I worked at the Hollywood Samuel French store for eight years in and around the nineties, as a manager for two or three of them, and I’ve never been prouder of a title. I wasn’t surprised to learn it was closing (I am familiar with the internet), but I already miss its grimy magic. The theatre and film selection was incomparable, the music books drew Morrissey and Michael Jackson back repeatedly, but it was the culture of Samuel French, organically and unconsciously crafted by the underpaid employees of 7623 Sunset Blvd, that make it worth mourning.
Most of the staff were artists, and we always had a core group of theatre and film experts who (shocking) couldn’t make a living in their chosen field. They weren’t the most equanimous lot. There was an undercurrent of anger that flowed through the staff, who were forced to listen to lazier, less experienced, talented, intelligent, and/or knowledgeable versions of themselves daily regaling us with their successes while demanding free advice. Unless a customer was exceptionally appreciative, deferential, and humble, they probably experienced some of the fallout from this conflict.
I don’t excuse the behavior; I’m not unashamed of it; I only explicate it. If you wanted Zen, you could go to The Bodhi Tree. Here you had employees who would spend 15 precious minutes thoughtfully collecting a requested type of scene thanked with, “can’t you give me something you’ve never given to anyone else before?” Or the equally narcissistic demand, “can you give me a monologue that’s perfect just for me?” As a soft-core monopoly in the era before social media, we had the privilege of taking out our frustration on anyone too demanding. Several A-listers were told that if they wanted special treatment, they could try and get their plays elsewhere. Pre-twitter, no one person could ruin our reputation. Pre-Amazon, no one would dare try to put us out of business: there was nothing to replace us.
Of course, there was also plenty to keep us going, even beyond the limitless book-borrowing policy. Our favorites were when people came in with a specific description of a piece for which they’d forgotten the title, which the team in back would jump on with all the passion of agents trying to solve a bizarre crime. Sometimes we were just happy to help because you were nice, or because this was something we could control. We could prove that we were worthy, that we were real actors, writers, filmmakers, by demonstrating our superior artistic knowledge, even if our careers felt like failed crapshoots. In here, experience and diligence alone might occasionally earn sincere gratitude, or the feeling that you had something worthwhile to offer.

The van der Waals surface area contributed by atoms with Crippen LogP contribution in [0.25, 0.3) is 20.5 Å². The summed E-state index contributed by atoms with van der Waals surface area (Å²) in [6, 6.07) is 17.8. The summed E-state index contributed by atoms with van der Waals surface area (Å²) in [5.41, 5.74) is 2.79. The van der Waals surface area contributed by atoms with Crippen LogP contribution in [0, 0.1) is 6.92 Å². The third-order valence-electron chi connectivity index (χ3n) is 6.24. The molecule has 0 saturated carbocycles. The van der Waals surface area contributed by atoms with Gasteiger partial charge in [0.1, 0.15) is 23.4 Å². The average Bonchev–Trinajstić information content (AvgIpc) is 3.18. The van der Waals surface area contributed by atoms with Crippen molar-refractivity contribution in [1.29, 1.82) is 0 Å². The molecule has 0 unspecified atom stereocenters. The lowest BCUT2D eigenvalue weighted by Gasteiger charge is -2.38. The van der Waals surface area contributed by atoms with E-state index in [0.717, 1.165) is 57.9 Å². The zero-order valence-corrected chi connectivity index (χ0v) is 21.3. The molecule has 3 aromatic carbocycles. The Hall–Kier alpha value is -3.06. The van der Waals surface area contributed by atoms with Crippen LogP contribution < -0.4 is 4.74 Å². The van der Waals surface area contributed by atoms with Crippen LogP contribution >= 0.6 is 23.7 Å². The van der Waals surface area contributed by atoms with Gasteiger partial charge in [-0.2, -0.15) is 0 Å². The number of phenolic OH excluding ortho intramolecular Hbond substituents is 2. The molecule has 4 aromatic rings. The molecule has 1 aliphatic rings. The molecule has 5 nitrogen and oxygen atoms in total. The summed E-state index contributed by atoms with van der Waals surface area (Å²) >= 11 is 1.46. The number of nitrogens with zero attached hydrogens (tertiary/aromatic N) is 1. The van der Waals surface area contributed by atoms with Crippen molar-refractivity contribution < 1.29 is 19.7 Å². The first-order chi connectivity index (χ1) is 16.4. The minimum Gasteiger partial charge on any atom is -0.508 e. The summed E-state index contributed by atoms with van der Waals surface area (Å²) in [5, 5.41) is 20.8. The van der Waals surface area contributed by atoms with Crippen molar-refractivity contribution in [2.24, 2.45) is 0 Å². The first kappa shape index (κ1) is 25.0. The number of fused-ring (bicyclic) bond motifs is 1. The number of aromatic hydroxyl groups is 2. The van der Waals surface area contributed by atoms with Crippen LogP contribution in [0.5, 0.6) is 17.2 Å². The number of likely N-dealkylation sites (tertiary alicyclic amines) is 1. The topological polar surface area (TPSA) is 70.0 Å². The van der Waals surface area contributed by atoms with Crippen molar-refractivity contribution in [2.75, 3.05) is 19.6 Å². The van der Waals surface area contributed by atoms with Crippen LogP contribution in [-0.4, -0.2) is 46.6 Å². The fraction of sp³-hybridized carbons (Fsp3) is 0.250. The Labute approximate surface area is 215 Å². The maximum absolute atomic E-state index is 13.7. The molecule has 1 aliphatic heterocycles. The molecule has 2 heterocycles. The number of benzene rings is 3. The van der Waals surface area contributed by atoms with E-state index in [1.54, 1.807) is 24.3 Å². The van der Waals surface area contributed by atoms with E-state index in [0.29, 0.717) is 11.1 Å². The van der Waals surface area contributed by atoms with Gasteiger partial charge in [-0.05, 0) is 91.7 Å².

The peevish, hyper-literate employees are what made Samuel French special. Maybe they didn’t always give you exactly what you wanted, but it was always personal, not algorithmic. You could get lucky and catch an employee after a trip to NY, eager to share all the newest plays, or a film buff who just read the latest Tarkovsky criticism. Even if you didn’t walk out with the monologue that would make your career, you were the recipient of a personal, complex series of choices that couldn’t be replicated elsewhere, with all the quirks of human interaction sprinkled on top. We gave our hard-earned expertise away to people who by and large did not appreciate it, while the eleven phone lines rang ceaselessly and the queue at the register lengthened and the mail orders piled up and the shelves were stripped of stock. And we did it all for around $10 an hour. The store could have, theoretically, charged for advice, but then our bona fides would have been questioned; and if our jobs had been strictly customer assistance most of us would have quit. The consultation was inimitable because even if it was given grudgingly, it was given without obligation, and contained all the eccentricities, proclivities, and marvels that come with that.
Several of my coworkers went on to successful careers, but then they didn’t work there anymore. None of the hourly employees working in that store were exactly where they wanted to be. They were lurching down the same road as those who frequented it. An older employee once told me that staff were more themselves at Samuel French than any place he’d worked. It made for good staff rapport and four marriages, but the tradeoff was unhidden capriciousness. For better or worse, when you walked into Samuel French you got authenticity: battered bookshelves, card catalogues crammed with scribbled notes, a surfeit of resources; and the human equivalent in its employees, who contained multitudes.